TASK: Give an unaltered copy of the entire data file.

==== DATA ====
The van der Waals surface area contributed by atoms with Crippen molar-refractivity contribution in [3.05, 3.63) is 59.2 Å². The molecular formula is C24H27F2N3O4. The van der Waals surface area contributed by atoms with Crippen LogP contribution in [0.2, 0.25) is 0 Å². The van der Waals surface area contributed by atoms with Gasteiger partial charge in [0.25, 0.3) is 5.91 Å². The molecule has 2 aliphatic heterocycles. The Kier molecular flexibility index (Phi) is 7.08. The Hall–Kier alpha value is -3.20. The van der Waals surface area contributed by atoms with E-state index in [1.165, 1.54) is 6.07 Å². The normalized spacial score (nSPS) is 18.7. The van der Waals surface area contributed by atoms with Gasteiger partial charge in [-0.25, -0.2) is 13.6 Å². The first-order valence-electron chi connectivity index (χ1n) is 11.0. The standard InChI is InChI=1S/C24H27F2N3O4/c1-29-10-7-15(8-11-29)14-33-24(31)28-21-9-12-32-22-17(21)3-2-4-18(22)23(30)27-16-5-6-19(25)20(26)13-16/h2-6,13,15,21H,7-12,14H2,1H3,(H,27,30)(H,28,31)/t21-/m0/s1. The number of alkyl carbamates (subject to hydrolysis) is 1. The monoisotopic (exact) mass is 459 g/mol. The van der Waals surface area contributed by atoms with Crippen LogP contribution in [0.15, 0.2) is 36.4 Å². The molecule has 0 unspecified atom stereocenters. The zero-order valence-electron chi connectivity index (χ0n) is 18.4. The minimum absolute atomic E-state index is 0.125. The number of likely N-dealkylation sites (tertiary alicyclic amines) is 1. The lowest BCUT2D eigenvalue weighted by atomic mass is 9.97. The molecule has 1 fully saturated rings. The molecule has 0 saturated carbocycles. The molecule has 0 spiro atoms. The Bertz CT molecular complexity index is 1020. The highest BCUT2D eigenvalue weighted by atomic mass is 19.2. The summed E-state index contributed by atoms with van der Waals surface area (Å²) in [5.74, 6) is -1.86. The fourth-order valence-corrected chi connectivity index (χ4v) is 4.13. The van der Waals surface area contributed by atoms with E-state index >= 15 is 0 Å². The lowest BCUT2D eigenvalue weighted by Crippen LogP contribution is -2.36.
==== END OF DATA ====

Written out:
The van der Waals surface area contributed by atoms with Crippen molar-refractivity contribution in [3.05, 3.63) is 59.2 Å². The molecular formula is C24H27F2N3O4. The van der Waals surface area contributed by atoms with Crippen LogP contribution in [0.2, 0.25) is 0 Å². The van der Waals surface area contributed by atoms with Gasteiger partial charge in [0.25, 0.3) is 5.91 Å². The molecule has 2 aliphatic heterocycles. The Kier molecular flexibility index (Phi) is 7.08. The Hall–Kier alpha value is -3.20. The van der Waals surface area contributed by atoms with E-state index in [1.165, 1.54) is 6.07 Å². The normalized spacial score (nSPS) is 18.7. The van der Waals surface area contributed by atoms with Gasteiger partial charge in [-0.25, -0.2) is 13.6 Å². The first-order valence-electron chi connectivity index (χ1n) is 11.0. The standard InChI is InChI=1S/C24H27F2N3O4/c1-29-10-7-15(8-11-29)14-33-24(31)28-21-9-12-32-22-17(21)3-2-4-18(22)23(30)27-16-5-6-19(25)20(26)13-16/h2-6,13,15,21H,7-12,14H2,1H3,(H,27,30)(H,28,31)/t21-/m0/s1. The number of alkyl carbamates (subject to hydrolysis) is 1. The monoisotopic (exact) mass is 459 g/mol. The van der Waals surface area contributed by atoms with Crippen LogP contribution in [0.15, 0.2) is 36.4 Å². The molecule has 0 unspecified atom stereocenters. The zero-order valence-electron chi connectivity index (χ0n) is 18.4. The minimum absolute atomic E-state index is 0.125. The number of likely N-dealkylation sites (tertiary alicyclic amines) is 1. The lowest BCUT2D eigenvalue weighted by atomic mass is 9.97. The molecule has 1 fully saturated rings. The molecule has 0 saturated carbocycles. The molecule has 0 spiro atoms. The Bertz CT molecular complexity index is 1020. The highest BCUT2D eigenvalue weighted by atomic mass is 19.2. The summed E-state index contributed by atoms with van der Waals surface area (Å²) in [5.74, 6) is -1.86. The fourth-order valence-corrected chi connectivity index (χ4v) is 4.13. The van der Waals surface area contributed by atoms with E-state index >= 15 is 0 Å². The lowest BCUT2D eigenvalue weighted by Crippen LogP contribution is -2.36.